Monday, July 01, 2002
So Very Confused
From: Joshua Galen
Dear Mr. Capozzola (or whomever [sic] else is reading this),
I just read your site for the first time, and was confused immediately by one of the recent postings, the June 27 “Self-Parody Watch: Andrew Sullivan: Dispeptic, Diasporic Brit Hits a New Low.” In that posting, you say that Sullivan’s analysis “is simplistic, faulty, illogical, and plainly wrong.” How so? It seems to me that since the polls are showing that a majority of Americans support the words “Under God” in the pledge, and see this as liberal San Francisco judges meddling again where they shouldn’t, how is Sullivan wrong?
I am not trying to attack your site, I just don’t understand. You say that Sullivan is wrong, but his analysis seems like the obvious analysis to me -- and you have offered no reasons why his analysis is wrong or why an alternate analysis would be correct.
Sincerely, Joshua Galen
James Capozzola, editor of The Rittenhouse Review, responds:
Dear Mr. Galen:
Thank you for visiting The Rittenhouse Review and for taking the time to write.
I certainly understand your confusion. Shifting from the shallow, ill-considered, off-the-cuff observations all too often on display at the “The Daily Dish” to the rigorous analysis that characterizes The Rittenhouse Review has proved disorienting to several readers weaned on Andrew Sullivan’s lactations. The explanation, however, is really quite simple.
We wrote on June 27 that Sullivan’s observation that the June 26 decision by a three-judge panel of the U.S. Court of Appeals for the Ninth Circuit analysis is “God’s gift to Republicans” was “simplistic, faulty, illogical, and plainly wrong.” In so doing, it is true that, in your words, we did not fully explain “why his analysis is wrong or why an alternate analysis would be correct.”
This is why.
Once upon a time Sullivan was interesting, thoughtful, original, and provocative. However, in recent months, and particularly since the horrific events of Sept. 11, Sullivan has become tiresome, careless, and thoroughly predictable. And more often than not, at “The Daily Dish” assertion is a sufficient substitute for argument. Thus, our terse response to Sullivan’s tract, in which the word “analysis” was used in jest, was intended in the spirit of imitation, the sincerest form of flattery.
Sullivan offered no explanation for his observation that the three-judge panel’s decision was “God’s gift to Republicans.” In making this statement, Sullivan overlooked or disregarded abundant evidence, most of which could have been surmised or predicted, that it will prove extremely difficult for Republicans to deploy the decision for political gain.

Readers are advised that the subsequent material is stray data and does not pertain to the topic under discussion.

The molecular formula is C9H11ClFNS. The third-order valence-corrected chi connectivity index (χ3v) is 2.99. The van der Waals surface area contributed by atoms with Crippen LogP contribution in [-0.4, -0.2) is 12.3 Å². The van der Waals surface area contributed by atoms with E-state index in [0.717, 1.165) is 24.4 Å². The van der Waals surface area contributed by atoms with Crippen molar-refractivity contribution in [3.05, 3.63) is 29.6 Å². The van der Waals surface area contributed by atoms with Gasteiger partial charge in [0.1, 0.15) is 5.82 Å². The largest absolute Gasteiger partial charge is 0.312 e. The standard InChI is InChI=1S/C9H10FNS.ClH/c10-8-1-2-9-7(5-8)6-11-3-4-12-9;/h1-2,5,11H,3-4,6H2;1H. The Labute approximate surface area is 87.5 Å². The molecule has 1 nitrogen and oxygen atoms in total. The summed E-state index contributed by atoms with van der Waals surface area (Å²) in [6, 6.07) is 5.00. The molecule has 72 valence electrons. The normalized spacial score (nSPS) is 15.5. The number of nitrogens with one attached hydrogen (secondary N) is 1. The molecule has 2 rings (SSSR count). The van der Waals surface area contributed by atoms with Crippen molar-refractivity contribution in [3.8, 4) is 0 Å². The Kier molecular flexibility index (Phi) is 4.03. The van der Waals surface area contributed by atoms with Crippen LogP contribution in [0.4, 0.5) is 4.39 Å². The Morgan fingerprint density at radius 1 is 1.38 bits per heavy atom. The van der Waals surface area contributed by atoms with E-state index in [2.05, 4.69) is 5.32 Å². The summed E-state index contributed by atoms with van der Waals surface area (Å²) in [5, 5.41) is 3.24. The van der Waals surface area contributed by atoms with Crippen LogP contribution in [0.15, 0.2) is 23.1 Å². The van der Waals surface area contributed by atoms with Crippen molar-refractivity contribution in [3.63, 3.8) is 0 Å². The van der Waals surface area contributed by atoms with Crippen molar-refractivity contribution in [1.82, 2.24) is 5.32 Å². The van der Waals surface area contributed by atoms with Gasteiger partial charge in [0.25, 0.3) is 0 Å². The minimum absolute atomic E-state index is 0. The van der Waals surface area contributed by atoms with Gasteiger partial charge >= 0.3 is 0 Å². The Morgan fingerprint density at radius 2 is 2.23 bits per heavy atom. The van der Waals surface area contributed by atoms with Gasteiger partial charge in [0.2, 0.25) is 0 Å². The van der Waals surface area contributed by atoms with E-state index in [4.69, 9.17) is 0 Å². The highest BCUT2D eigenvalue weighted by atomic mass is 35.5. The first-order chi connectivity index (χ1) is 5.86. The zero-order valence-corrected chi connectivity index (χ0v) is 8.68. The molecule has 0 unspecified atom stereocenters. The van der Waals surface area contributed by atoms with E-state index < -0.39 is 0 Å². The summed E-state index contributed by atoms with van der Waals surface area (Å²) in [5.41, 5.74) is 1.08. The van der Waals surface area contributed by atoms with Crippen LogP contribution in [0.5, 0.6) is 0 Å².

Yes, polls show that a majority of Americans support keeping the words “under God” in the pledge of allegiance. But even a cursory examination of recent media reports demonstrates that congressional Democrats are nearly unanimous in their support for keeping the pledge as it stands.
Perhaps Sullivan didn’t notice that the U.S. Senate voted 99-0 in favor of a resolution, sponsored by leaders of both parties, expressing their support for the pledge’s reference to God and instructing the Senate’s counsel to intervene in the case.
Perhaps Sullivan didn’t see the photographs of House members from both parties gathered on the west side of the Capitol for a public recitation of the pledge of allegiance, “under God” and all.
Perhaps Sullivan overlooked criticism of the panel’s decision from Sen. Joe Lieberman (D-Conn.), Sen. John Edwards (D-N.C.), Rep. Richard Gephardt (D-Mo.), Sen. Robert Byrd (D-W.Va.), and so many others, in language no less hostile than that used by Republicans.
Perhaps Sullivan missed the June 27 report in the Washington Post in which one of Justice Antonin Scalia’s former clerks said the panel’s decision was not only defensible but the logical outcome of decisions previously issued by the conservative-dominated Supreme Court.
With the reaction of Democratic lawmakers virtually matching that of their counterparts across the aisle, it strikes me that anyone who asserts the issue is “God’s gift to Republicans” has just one thing on his mind: demagoguery.
In the absence of further explanation from Sullivan, I can only conclude that he joyfully anticipates a campaign season characterized by Republicans accusing their Democratic opponents of atheism and disloyalty to our flag and our country, debates in which Republicans demand their opponents say the pledge for any and all to hear, or the spectacle of Republicans insisting their Democratic opponents sign promises to employ any means necessary to keep the pledge in its current form.
I hope you will forgive me if I thought we had all outgrown the juvenilia that President George H.W. Bush and his advisers injected into the 1988 presidential campaign.